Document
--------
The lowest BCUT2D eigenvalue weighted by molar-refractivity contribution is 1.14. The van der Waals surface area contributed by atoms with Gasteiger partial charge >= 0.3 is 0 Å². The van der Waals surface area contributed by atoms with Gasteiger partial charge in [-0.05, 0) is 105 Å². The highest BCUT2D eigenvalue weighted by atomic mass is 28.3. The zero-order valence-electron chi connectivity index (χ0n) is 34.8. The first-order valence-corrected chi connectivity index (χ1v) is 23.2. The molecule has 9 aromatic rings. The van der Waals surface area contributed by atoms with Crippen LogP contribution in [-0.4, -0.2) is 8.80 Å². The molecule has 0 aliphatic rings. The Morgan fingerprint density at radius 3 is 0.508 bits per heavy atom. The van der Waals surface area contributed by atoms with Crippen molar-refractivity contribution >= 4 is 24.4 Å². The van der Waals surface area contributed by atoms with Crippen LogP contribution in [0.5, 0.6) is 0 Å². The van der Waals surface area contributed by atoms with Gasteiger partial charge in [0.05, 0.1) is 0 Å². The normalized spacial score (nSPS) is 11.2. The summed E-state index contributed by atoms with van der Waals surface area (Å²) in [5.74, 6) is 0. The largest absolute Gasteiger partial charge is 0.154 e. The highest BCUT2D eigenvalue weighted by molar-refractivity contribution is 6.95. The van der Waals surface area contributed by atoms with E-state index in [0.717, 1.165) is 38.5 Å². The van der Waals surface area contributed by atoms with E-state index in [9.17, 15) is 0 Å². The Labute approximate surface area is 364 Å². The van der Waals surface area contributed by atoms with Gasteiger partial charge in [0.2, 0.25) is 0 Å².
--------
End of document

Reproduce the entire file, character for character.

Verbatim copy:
The lowest BCUT2D eigenvalue weighted by molar-refractivity contribution is 1.14. The van der Waals surface area contributed by atoms with Gasteiger partial charge >= 0.3 is 0 Å². The van der Waals surface area contributed by atoms with Gasteiger partial charge in [-0.05, 0) is 105 Å². The highest BCUT2D eigenvalue weighted by atomic mass is 28.3. The zero-order valence-electron chi connectivity index (χ0n) is 34.8. The first-order valence-corrected chi connectivity index (χ1v) is 23.2. The molecule has 9 aromatic rings. The van der Waals surface area contributed by atoms with Crippen LogP contribution in [-0.4, -0.2) is 8.80 Å². The molecule has 0 aliphatic rings. The Morgan fingerprint density at radius 3 is 0.508 bits per heavy atom. The van der Waals surface area contributed by atoms with Crippen molar-refractivity contribution >= 4 is 24.4 Å². The van der Waals surface area contributed by atoms with Crippen LogP contribution in [0.5, 0.6) is 0 Å². The van der Waals surface area contributed by atoms with Gasteiger partial charge in [0.05, 0.1) is 0 Å². The normalized spacial score (nSPS) is 11.2. The summed E-state index contributed by atoms with van der Waals surface area (Å²) in [5.74, 6) is 0. The largest absolute Gasteiger partial charge is 0.154 e. The highest BCUT2D eigenvalue weighted by molar-refractivity contribution is 6.95. The van der Waals surface area contributed by atoms with E-state index in [0.717, 1.165) is 38.5 Å². The van der Waals surface area contributed by atoms with E-state index in [9.17, 15) is 0 Å². The Labute approximate surface area is 364 Å². The van der Waals surface area contributed by atoms with Gasteiger partial charge in [0.2, 0.25) is 0 Å².